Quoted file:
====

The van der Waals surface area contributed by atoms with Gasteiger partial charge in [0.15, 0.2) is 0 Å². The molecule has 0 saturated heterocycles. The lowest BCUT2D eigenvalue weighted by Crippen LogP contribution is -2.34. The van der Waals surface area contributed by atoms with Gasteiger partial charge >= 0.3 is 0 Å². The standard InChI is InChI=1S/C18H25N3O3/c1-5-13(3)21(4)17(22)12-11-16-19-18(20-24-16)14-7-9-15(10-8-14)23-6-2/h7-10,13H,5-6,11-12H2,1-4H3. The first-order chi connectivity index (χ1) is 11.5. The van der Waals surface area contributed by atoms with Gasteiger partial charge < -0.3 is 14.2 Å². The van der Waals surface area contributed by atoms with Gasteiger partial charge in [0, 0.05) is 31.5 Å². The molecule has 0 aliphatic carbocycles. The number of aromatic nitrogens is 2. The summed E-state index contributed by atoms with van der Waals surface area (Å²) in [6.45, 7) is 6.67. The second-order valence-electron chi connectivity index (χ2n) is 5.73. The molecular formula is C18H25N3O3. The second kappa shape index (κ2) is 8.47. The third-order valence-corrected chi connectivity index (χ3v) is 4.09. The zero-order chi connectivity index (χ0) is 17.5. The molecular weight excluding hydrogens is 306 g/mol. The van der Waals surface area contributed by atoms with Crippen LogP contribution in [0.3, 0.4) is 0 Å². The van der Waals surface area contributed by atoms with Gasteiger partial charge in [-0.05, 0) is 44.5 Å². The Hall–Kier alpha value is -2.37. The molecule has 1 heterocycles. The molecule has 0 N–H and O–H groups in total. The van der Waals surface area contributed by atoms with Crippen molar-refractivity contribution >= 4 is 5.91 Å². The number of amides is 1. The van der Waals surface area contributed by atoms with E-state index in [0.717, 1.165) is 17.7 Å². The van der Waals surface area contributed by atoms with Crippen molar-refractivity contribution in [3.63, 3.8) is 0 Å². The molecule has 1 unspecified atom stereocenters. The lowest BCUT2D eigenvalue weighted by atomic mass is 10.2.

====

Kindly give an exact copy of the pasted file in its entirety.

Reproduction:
The van der Waals surface area contributed by atoms with Gasteiger partial charge in [0.15, 0.2) is 0 Å². The molecule has 0 saturated heterocycles. The lowest BCUT2D eigenvalue weighted by Crippen LogP contribution is -2.34. The van der Waals surface area contributed by atoms with Gasteiger partial charge >= 0.3 is 0 Å². The standard InChI is InChI=1S/C18H25N3O3/c1-5-13(3)21(4)17(22)12-11-16-19-18(20-24-16)14-7-9-15(10-8-14)23-6-2/h7-10,13H,5-6,11-12H2,1-4H3. The first-order chi connectivity index (χ1) is 11.5. The van der Waals surface area contributed by atoms with Gasteiger partial charge < -0.3 is 14.2 Å². The van der Waals surface area contributed by atoms with Gasteiger partial charge in [0, 0.05) is 31.5 Å². The molecule has 0 aliphatic carbocycles. The number of aromatic nitrogens is 2. The summed E-state index contributed by atoms with van der Waals surface area (Å²) in [6.45, 7) is 6.67. The second-order valence-electron chi connectivity index (χ2n) is 5.73. The molecular formula is C18H25N3O3. The second kappa shape index (κ2) is 8.47. The third-order valence-corrected chi connectivity index (χ3v) is 4.09. The zero-order chi connectivity index (χ0) is 17.5. The molecular weight excluding hydrogens is 306 g/mol. The van der Waals surface area contributed by atoms with Crippen LogP contribution in [0.3, 0.4) is 0 Å². The van der Waals surface area contributed by atoms with Gasteiger partial charge in [-0.05, 0) is 44.5 Å². The Hall–Kier alpha value is -2.37. The molecule has 1 heterocycles. The molecule has 0 N–H and O–H groups in total. The van der Waals surface area contributed by atoms with Crippen molar-refractivity contribution >= 4 is 5.91 Å². The number of amides is 1. The van der Waals surface area contributed by atoms with E-state index in [0.717, 1.165) is 17.7 Å². The van der Waals surface area contributed by atoms with Crippen molar-refractivity contribution in [3.63, 3.8) is 0 Å². The molecule has 1 unspecified atom stereocenters. The lowest BCUT2D eigenvalue weighted by atomic mass is 10.2.